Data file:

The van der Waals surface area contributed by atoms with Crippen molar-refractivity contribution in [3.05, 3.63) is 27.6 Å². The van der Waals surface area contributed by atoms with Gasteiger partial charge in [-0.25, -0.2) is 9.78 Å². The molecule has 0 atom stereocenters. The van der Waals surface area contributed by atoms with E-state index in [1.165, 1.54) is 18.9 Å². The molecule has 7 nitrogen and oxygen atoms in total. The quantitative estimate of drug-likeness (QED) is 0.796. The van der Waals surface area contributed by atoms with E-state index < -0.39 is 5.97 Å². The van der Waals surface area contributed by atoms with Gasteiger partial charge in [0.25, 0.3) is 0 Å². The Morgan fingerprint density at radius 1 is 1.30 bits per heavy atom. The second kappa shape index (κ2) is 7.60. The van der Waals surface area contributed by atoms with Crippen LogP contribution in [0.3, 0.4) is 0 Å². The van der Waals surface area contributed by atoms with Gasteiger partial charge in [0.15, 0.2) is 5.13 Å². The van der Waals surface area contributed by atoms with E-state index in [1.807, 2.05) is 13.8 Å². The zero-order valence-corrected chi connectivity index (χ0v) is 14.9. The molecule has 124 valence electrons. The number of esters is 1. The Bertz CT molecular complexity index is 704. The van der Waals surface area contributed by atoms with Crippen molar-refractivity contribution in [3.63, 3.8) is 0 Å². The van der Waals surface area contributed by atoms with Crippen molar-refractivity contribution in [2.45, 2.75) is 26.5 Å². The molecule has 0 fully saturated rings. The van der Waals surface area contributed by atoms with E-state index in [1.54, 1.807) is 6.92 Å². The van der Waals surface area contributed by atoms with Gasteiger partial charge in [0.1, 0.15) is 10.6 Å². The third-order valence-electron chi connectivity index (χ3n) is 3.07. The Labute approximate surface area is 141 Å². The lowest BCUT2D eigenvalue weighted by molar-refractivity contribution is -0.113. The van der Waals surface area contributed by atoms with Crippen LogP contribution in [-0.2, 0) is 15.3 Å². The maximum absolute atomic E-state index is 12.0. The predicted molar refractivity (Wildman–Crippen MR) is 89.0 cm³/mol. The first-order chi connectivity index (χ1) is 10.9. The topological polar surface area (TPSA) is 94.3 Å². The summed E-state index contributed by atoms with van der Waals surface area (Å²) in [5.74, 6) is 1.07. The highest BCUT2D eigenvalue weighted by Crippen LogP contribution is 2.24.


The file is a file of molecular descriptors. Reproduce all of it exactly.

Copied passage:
The van der Waals surface area contributed by atoms with Crippen molar-refractivity contribution in [3.05, 3.63) is 27.6 Å². The van der Waals surface area contributed by atoms with Gasteiger partial charge in [-0.25, -0.2) is 9.78 Å². The molecule has 0 atom stereocenters. The van der Waals surface area contributed by atoms with E-state index in [1.165, 1.54) is 18.9 Å². The molecule has 7 nitrogen and oxygen atoms in total. The quantitative estimate of drug-likeness (QED) is 0.796. The van der Waals surface area contributed by atoms with E-state index < -0.39 is 5.97 Å². The van der Waals surface area contributed by atoms with Gasteiger partial charge in [0.25, 0.3) is 0 Å². The Morgan fingerprint density at radius 1 is 1.30 bits per heavy atom. The second kappa shape index (κ2) is 7.60. The van der Waals surface area contributed by atoms with Crippen LogP contribution in [0.3, 0.4) is 0 Å². The van der Waals surface area contributed by atoms with Gasteiger partial charge in [0.15, 0.2) is 5.13 Å². The van der Waals surface area contributed by atoms with E-state index in [1.807, 2.05) is 13.8 Å². The zero-order valence-corrected chi connectivity index (χ0v) is 14.9. The molecule has 124 valence electrons. The number of esters is 1. The Bertz CT molecular complexity index is 704. The van der Waals surface area contributed by atoms with Crippen molar-refractivity contribution in [3.63, 3.8) is 0 Å². The van der Waals surface area contributed by atoms with Crippen molar-refractivity contribution in [2.45, 2.75) is 26.5 Å². The molecule has 0 fully saturated rings. The van der Waals surface area contributed by atoms with E-state index in [1.54, 1.807) is 6.92 Å². The van der Waals surface area contributed by atoms with Gasteiger partial charge in [0.1, 0.15) is 10.6 Å². The third-order valence-electron chi connectivity index (χ3n) is 3.07. The Labute approximate surface area is 141 Å². The lowest BCUT2D eigenvalue weighted by molar-refractivity contribution is -0.113. The van der Waals surface area contributed by atoms with Crippen LogP contribution in [-0.2, 0) is 15.3 Å². The maximum absolute atomic E-state index is 12.0. The predicted molar refractivity (Wildman–Crippen MR) is 89.0 cm³/mol. The first-order chi connectivity index (χ1) is 10.9. The topological polar surface area (TPSA) is 94.3 Å². The summed E-state index contributed by atoms with van der Waals surface area (Å²) in [5.74, 6) is 1.07. The highest BCUT2D eigenvalue weighted by Crippen LogP contribution is 2.24.